"It takes a long time to get to know them but I just felt the excitement of it, that they wanted to get going," Balis said in a Wednesday morning interview at the Holliman Center's weightroom. Sure, Balis said, every team has a certain level of excitement about a new coaching staff and in particular the coach who is about to put them through the off-season regimen. Yet there was an attitude evident in these Dogs that bode better for these spring things.
"I thought that their hearts were in the right place. That they wanted to do well and impress and show off what they could do. I was impressed with some of our older players, some of the leaders that we have."
Which, fans might find to their surprise, was Balis' primary and over-riding goal going into this first State session. He looked for leaders and happily it showed up soon. This, he now says, is the main reason so much has been accomplished in two months.
"I think we've got a lot done. We've had great buy-in from the players, especially from the older players. You know, we told the guys that the key is going to be the senior leadership and the senior buy-in. because everyone is going to follow the seniors, typically the great teams have great senior leadership. So that's been I would say the first thing, just the buy-in and how hard everyone is trying.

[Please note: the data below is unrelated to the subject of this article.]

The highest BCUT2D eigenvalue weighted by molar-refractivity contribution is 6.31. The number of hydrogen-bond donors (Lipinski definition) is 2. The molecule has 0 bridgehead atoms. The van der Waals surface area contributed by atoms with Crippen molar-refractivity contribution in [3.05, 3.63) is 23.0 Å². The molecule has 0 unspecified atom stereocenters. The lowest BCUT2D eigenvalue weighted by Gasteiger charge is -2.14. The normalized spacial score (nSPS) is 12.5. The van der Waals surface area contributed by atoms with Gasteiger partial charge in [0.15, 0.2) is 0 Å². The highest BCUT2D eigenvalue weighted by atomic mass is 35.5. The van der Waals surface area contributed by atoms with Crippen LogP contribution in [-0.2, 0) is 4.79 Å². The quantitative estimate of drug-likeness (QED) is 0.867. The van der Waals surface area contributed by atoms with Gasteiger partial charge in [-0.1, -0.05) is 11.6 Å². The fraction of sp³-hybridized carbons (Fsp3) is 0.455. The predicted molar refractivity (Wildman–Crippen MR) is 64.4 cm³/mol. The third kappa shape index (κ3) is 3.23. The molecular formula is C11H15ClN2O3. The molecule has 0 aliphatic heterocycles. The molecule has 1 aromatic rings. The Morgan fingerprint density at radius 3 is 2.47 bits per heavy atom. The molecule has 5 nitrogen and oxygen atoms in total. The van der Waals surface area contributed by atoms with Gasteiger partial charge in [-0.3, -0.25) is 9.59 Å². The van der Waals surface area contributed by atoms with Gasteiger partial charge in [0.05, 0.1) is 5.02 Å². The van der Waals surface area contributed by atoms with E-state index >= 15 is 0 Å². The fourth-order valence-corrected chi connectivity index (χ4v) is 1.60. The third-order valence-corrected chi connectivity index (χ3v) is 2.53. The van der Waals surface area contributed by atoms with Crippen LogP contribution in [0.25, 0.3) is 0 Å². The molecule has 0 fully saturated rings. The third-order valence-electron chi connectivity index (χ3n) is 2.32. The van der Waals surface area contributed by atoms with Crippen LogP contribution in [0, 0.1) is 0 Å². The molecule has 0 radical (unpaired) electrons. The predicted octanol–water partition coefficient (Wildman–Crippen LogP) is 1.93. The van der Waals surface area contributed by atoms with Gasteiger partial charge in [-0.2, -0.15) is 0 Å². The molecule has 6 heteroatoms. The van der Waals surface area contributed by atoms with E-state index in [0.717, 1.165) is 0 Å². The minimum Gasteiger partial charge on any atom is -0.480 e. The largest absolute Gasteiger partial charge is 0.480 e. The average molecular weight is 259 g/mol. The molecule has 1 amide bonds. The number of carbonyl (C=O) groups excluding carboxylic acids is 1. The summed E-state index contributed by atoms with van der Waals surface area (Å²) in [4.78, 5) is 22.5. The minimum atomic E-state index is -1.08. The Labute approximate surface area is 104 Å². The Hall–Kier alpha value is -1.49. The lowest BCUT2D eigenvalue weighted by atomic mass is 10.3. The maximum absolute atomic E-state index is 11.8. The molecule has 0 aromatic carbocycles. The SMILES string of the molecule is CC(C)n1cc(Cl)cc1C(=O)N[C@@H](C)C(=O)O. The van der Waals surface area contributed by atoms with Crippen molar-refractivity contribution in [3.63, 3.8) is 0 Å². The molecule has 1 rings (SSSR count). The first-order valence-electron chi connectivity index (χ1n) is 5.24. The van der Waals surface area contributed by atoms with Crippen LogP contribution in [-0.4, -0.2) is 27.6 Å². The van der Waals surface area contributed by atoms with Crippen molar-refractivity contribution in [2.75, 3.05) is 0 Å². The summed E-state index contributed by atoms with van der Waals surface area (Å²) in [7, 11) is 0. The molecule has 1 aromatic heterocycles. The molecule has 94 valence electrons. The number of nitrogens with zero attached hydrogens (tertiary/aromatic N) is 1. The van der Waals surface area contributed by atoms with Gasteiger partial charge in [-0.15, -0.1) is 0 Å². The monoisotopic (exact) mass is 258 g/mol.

"I think everyone is definitely trying their best, it's just a matter of pushing the bar higher and higher to achieve new heights. To achieve new places they haven't gone before. That we have to keep doing, but in terms of them believing they're trying yard. The fight everybody has been showing is great. Does everybody fight as hard as the top guys, no, but in terms of the team the fight has continually improved."